There are many perks to starting a family as an entrepreneur. There’s the flexibility, no one to answer to except yourself and the passion you have for your work. You can create your life as you wish! But along with these fabulous perks come significant challenges. The responsibility to keep everything running (no matter what’s going on in your life), answering only to yourself (it’s a perk and a challenge!) and yes, no paid parental leave.
From the get go, I knew that it would take some planning and honestly, courage to create my maternity leave the way that worked best for me. And if I’ve learned anything along the way it’s that every single mother and father has a different journey and their leave will look completely unique to them.
Coming out the other end, I’ve learned so much. A lot of what I did worked great and a lot of other things I did needed some tweaking or a complete overhaul.
I created the Entrepreneur’s Guide to Parental Leave to share a framework that really works for crafting a parental leave that has your business continue to flourish while you spend time with your new addition. Here are a few of the mistakes I made along the way:
1) I didn’t drop enough balls. Having a baby is an opportunity to prioritize like crazy. The few weeks after Eli was born, it became really clear how I wanted to spend my time and believe me, there was very little uninterrupted time to do much of anything.
I read an incredible book by a mentor of mine, Tiffany Dufu before Eli was born called Drop the Ball and her advice echoed in my head constantly. The premise is that if we hang on to doing everything ourselves, we are going to run ourselves into the ground, miss out on a lot of joy and make less of an impact in the areas that are important to us.
When you are sleep deprived caring for a baby, there are very few balls that can stay up in the air. Deciding what to let go of (the more the better!) makes all the difference. I let go of keeping things neat, cooking, multi-tasting when Eli was awake, a lot of the deadlines I gave myself for the business that were self-induced torture and I let and enrolled others to pick up the balls where possible.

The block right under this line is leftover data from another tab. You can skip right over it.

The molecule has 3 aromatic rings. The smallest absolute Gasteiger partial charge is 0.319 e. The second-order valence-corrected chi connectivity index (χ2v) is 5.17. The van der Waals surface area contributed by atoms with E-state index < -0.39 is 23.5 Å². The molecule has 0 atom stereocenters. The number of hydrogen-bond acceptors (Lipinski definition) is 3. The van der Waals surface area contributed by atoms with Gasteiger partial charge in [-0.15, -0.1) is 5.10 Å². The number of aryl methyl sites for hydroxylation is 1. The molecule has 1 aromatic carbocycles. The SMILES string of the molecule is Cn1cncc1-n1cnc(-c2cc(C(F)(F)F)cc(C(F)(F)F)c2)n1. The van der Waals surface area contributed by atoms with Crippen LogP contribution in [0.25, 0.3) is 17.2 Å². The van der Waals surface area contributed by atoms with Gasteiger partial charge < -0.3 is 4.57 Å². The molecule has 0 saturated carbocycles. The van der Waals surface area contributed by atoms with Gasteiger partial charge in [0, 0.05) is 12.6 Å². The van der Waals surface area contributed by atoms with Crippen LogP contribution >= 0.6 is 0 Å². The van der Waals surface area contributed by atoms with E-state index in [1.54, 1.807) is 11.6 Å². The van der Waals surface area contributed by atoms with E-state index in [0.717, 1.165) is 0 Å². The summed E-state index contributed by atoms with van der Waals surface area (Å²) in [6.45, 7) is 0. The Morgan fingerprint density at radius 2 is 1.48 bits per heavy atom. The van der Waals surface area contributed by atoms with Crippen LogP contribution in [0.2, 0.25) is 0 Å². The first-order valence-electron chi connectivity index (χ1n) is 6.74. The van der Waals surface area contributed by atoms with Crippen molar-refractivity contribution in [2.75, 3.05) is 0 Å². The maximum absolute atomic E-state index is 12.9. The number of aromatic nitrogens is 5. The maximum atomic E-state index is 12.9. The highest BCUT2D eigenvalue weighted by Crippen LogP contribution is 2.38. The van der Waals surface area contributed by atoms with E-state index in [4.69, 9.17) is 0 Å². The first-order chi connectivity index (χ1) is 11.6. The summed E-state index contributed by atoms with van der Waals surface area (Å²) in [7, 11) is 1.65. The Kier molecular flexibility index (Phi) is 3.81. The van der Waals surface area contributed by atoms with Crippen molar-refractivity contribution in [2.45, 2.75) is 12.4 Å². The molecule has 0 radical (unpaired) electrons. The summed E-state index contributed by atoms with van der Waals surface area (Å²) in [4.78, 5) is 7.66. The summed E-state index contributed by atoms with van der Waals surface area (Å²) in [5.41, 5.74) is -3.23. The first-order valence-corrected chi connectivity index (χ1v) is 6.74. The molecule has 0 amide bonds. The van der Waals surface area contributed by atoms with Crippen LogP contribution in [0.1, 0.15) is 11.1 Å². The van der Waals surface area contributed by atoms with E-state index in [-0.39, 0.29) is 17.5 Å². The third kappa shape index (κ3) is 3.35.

2) I didn’t stop and reflect enough along the way. I made a grand plan for my maternity leave but didn’t stop to reflect enough along the way to see how it was going and make adjustments. It took a near nervous breakdown before I noticed that something wasn’t working – usually that I needed more help or I needed to drop a ball! If I made reflecting part of my weekly (or even daily) routine, I wouldn’t have had to feel miserable before I made a change or asked for help.
3) I planned to come back at 110%. I made a huge miscalculation in my maternity leave plan. I thought and planned that at exactly three months after childbirth, I would return to my business bright eyed and bushy tailed at full force, earning even more than I was before. When I write this down I realize how ridiculous it sounds but at the time it made complete sense to me. I didn’t take into account that I’d be exhausted, spending two hours a day pumping and most of Friday with Eli at doctor’s appointments. No wonder I wasn’t getting as much done! I am happy to report back that it gets better over time and that I actually feel more productive and focused than I did before, but it would have prevented a lot of stress and frustration if I built this ramp-up period into my expectations and financial plans!
If you are a new parent or about to embark on the journey of parenthood, you can get my free step-by-step guide to crafting your parental leave, here. I’d love to hear your tips and stories in the comments or feel free to shoot me an email at firstname.lastname@example.org.